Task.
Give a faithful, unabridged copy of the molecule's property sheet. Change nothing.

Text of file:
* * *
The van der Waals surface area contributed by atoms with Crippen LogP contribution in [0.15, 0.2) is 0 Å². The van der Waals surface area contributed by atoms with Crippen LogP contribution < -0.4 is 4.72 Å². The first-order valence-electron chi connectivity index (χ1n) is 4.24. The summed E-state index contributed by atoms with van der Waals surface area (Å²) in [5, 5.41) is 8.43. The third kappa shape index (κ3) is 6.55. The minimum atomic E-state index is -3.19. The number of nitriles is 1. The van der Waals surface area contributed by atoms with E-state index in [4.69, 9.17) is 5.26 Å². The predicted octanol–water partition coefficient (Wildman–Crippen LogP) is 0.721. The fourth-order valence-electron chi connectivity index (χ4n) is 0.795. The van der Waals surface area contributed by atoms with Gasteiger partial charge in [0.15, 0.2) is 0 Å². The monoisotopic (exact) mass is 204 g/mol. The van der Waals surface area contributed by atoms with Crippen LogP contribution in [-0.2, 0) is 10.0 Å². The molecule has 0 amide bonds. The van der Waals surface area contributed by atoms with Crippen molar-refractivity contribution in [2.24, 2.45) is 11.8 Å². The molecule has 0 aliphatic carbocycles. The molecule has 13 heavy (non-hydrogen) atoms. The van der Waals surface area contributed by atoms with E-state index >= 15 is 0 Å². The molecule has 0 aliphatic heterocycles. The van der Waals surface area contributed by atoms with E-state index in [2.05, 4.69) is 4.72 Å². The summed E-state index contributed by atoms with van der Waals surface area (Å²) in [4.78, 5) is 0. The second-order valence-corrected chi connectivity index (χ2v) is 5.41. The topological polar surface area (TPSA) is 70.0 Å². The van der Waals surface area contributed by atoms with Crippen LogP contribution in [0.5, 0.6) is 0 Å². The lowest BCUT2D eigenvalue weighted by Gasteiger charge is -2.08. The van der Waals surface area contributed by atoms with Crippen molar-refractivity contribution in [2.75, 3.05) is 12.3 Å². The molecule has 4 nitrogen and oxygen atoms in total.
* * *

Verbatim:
The van der Waals surface area contributed by atoms with Crippen LogP contribution in [0.15, 0.2) is 0 Å². The van der Waals surface area contributed by atoms with Crippen LogP contribution < -0.4 is 4.72 Å². The first-order valence-electron chi connectivity index (χ1n) is 4.24. The summed E-state index contributed by atoms with van der Waals surface area (Å²) in [5, 5.41) is 8.43. The third kappa shape index (κ3) is 6.55. The minimum atomic E-state index is -3.19. The number of nitriles is 1. The van der Waals surface area contributed by atoms with E-state index in [4.69, 9.17) is 5.26 Å². The predicted octanol–water partition coefficient (Wildman–Crippen LogP) is 0.721. The fourth-order valence-electron chi connectivity index (χ4n) is 0.795. The van der Waals surface area contributed by atoms with Gasteiger partial charge in [0.15, 0.2) is 0 Å². The monoisotopic (exact) mass is 204 g/mol. The van der Waals surface area contributed by atoms with Crippen LogP contribution in [-0.2, 0) is 10.0 Å². The molecule has 0 amide bonds. The van der Waals surface area contributed by atoms with Crippen molar-refractivity contribution in [2.24, 2.45) is 11.8 Å². The molecule has 0 aliphatic carbocycles. The molecule has 13 heavy (non-hydrogen) atoms. The van der Waals surface area contributed by atoms with E-state index >= 15 is 0 Å². The molecule has 0 aliphatic heterocycles. The van der Waals surface area contributed by atoms with E-state index in [2.05, 4.69) is 4.72 Å². The summed E-state index contributed by atoms with van der Waals surface area (Å²) in [4.78, 5) is 0. The second-order valence-corrected chi connectivity index (χ2v) is 5.41. The topological polar surface area (TPSA) is 70.0 Å². The van der Waals surface area contributed by atoms with Crippen LogP contribution in [0.5, 0.6) is 0 Å². The lowest BCUT2D eigenvalue weighted by Gasteiger charge is -2.08. The van der Waals surface area contributed by atoms with Crippen molar-refractivity contribution in [2.75, 3.05) is 12.3 Å². The molecule has 4 nitrogen and oxygen atoms in total.